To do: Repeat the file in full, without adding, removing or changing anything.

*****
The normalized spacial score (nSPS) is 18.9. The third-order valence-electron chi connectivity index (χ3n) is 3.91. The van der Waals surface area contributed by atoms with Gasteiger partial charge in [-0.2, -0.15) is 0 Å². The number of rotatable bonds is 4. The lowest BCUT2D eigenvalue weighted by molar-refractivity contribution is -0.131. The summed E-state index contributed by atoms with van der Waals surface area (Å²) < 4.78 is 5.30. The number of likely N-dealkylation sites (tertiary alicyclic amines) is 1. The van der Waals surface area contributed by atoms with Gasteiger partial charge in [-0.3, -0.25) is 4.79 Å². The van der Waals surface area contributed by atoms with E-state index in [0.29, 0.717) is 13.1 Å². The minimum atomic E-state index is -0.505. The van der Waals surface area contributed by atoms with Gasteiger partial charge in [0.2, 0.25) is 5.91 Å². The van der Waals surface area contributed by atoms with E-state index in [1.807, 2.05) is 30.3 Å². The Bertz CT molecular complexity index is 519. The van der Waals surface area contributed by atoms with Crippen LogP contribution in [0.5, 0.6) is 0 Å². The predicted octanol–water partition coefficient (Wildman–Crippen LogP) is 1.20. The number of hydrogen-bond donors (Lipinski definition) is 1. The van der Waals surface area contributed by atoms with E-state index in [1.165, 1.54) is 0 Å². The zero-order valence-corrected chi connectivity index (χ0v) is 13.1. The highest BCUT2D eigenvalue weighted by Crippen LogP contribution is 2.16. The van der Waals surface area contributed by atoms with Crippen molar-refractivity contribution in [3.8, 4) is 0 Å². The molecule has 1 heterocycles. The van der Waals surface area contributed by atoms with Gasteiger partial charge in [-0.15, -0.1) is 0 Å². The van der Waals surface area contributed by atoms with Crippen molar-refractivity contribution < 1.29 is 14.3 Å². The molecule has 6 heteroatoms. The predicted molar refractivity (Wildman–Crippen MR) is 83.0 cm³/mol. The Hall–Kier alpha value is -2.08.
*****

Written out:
The normalized spacial score (nSPS) is 18.9. The third-order valence-electron chi connectivity index (χ3n) is 3.91. The van der Waals surface area contributed by atoms with Gasteiger partial charge in [-0.2, -0.15) is 0 Å². The number of rotatable bonds is 4. The lowest BCUT2D eigenvalue weighted by molar-refractivity contribution is -0.131. The summed E-state index contributed by atoms with van der Waals surface area (Å²) < 4.78 is 5.30. The number of likely N-dealkylation sites (tertiary alicyclic amines) is 1. The van der Waals surface area contributed by atoms with Gasteiger partial charge in [-0.3, -0.25) is 4.79 Å². The van der Waals surface area contributed by atoms with E-state index in [0.29, 0.717) is 13.1 Å². The minimum atomic E-state index is -0.505. The van der Waals surface area contributed by atoms with Gasteiger partial charge in [0.2, 0.25) is 5.91 Å². The van der Waals surface area contributed by atoms with E-state index in [1.807, 2.05) is 30.3 Å². The Bertz CT molecular complexity index is 519. The van der Waals surface area contributed by atoms with Crippen LogP contribution in [0.5, 0.6) is 0 Å². The predicted octanol–water partition coefficient (Wildman–Crippen LogP) is 1.20. The number of hydrogen-bond donors (Lipinski definition) is 1. The van der Waals surface area contributed by atoms with E-state index in [1.165, 1.54) is 0 Å². The zero-order valence-corrected chi connectivity index (χ0v) is 13.1. The highest BCUT2D eigenvalue weighted by Crippen LogP contribution is 2.16. The van der Waals surface area contributed by atoms with Crippen molar-refractivity contribution in [3.8, 4) is 0 Å². The molecule has 1 heterocycles. The van der Waals surface area contributed by atoms with Gasteiger partial charge in [-0.15, -0.1) is 0 Å². The van der Waals surface area contributed by atoms with Crippen molar-refractivity contribution < 1.29 is 14.3 Å². The molecule has 6 heteroatoms. The predicted molar refractivity (Wildman–Crippen MR) is 83.0 cm³/mol. The Hall–Kier alpha value is -2.08.